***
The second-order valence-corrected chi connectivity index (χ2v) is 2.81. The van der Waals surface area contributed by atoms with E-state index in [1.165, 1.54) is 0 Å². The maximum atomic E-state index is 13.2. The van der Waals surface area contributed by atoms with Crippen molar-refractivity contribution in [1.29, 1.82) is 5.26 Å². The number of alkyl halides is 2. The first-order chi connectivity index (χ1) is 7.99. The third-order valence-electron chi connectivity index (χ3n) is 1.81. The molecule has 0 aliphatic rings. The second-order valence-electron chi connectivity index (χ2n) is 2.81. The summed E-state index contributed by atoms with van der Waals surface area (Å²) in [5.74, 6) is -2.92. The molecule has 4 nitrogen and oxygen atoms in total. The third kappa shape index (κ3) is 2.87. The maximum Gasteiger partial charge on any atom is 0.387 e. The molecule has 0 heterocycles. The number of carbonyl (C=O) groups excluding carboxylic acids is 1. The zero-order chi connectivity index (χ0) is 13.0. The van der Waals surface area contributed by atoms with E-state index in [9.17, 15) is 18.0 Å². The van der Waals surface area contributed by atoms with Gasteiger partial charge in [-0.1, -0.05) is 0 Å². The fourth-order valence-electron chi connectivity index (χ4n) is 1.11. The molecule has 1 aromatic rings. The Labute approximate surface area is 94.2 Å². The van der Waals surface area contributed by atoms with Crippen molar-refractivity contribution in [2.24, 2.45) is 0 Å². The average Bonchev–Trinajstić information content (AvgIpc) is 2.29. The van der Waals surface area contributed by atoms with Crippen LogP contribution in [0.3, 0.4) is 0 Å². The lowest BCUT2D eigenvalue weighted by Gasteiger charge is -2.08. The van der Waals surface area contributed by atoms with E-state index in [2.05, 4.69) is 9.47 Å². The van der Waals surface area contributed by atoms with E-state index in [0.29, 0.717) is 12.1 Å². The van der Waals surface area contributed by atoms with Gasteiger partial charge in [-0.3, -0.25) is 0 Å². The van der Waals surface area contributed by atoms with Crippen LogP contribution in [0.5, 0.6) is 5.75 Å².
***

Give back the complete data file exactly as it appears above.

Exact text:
The second-order valence-corrected chi connectivity index (χ2v) is 2.81. The van der Waals surface area contributed by atoms with E-state index in [1.165, 1.54) is 0 Å². The maximum atomic E-state index is 13.2. The van der Waals surface area contributed by atoms with Crippen molar-refractivity contribution in [1.29, 1.82) is 5.26 Å². The number of alkyl halides is 2. The first-order chi connectivity index (χ1) is 7.99. The third-order valence-electron chi connectivity index (χ3n) is 1.81. The molecule has 0 aliphatic rings. The second-order valence-electron chi connectivity index (χ2n) is 2.81. The summed E-state index contributed by atoms with van der Waals surface area (Å²) in [5.74, 6) is -2.92. The molecule has 4 nitrogen and oxygen atoms in total. The third kappa shape index (κ3) is 2.87. The maximum Gasteiger partial charge on any atom is 0.387 e. The molecule has 0 heterocycles. The number of carbonyl (C=O) groups excluding carboxylic acids is 1. The zero-order chi connectivity index (χ0) is 13.0. The van der Waals surface area contributed by atoms with E-state index in [9.17, 15) is 18.0 Å². The van der Waals surface area contributed by atoms with Gasteiger partial charge in [-0.1, -0.05) is 0 Å². The fourth-order valence-electron chi connectivity index (χ4n) is 1.11. The molecule has 1 aromatic rings. The Labute approximate surface area is 94.2 Å². The van der Waals surface area contributed by atoms with Crippen molar-refractivity contribution in [2.24, 2.45) is 0 Å². The average Bonchev–Trinajstić information content (AvgIpc) is 2.29. The van der Waals surface area contributed by atoms with Crippen LogP contribution in [0.3, 0.4) is 0 Å². The lowest BCUT2D eigenvalue weighted by Gasteiger charge is -2.08. The van der Waals surface area contributed by atoms with E-state index in [2.05, 4.69) is 9.47 Å². The van der Waals surface area contributed by atoms with E-state index in [0.29, 0.717) is 12.1 Å². The van der Waals surface area contributed by atoms with Gasteiger partial charge in [-0.3, -0.25) is 0 Å². The van der Waals surface area contributed by atoms with Crippen LogP contribution in [0.5, 0.6) is 5.75 Å².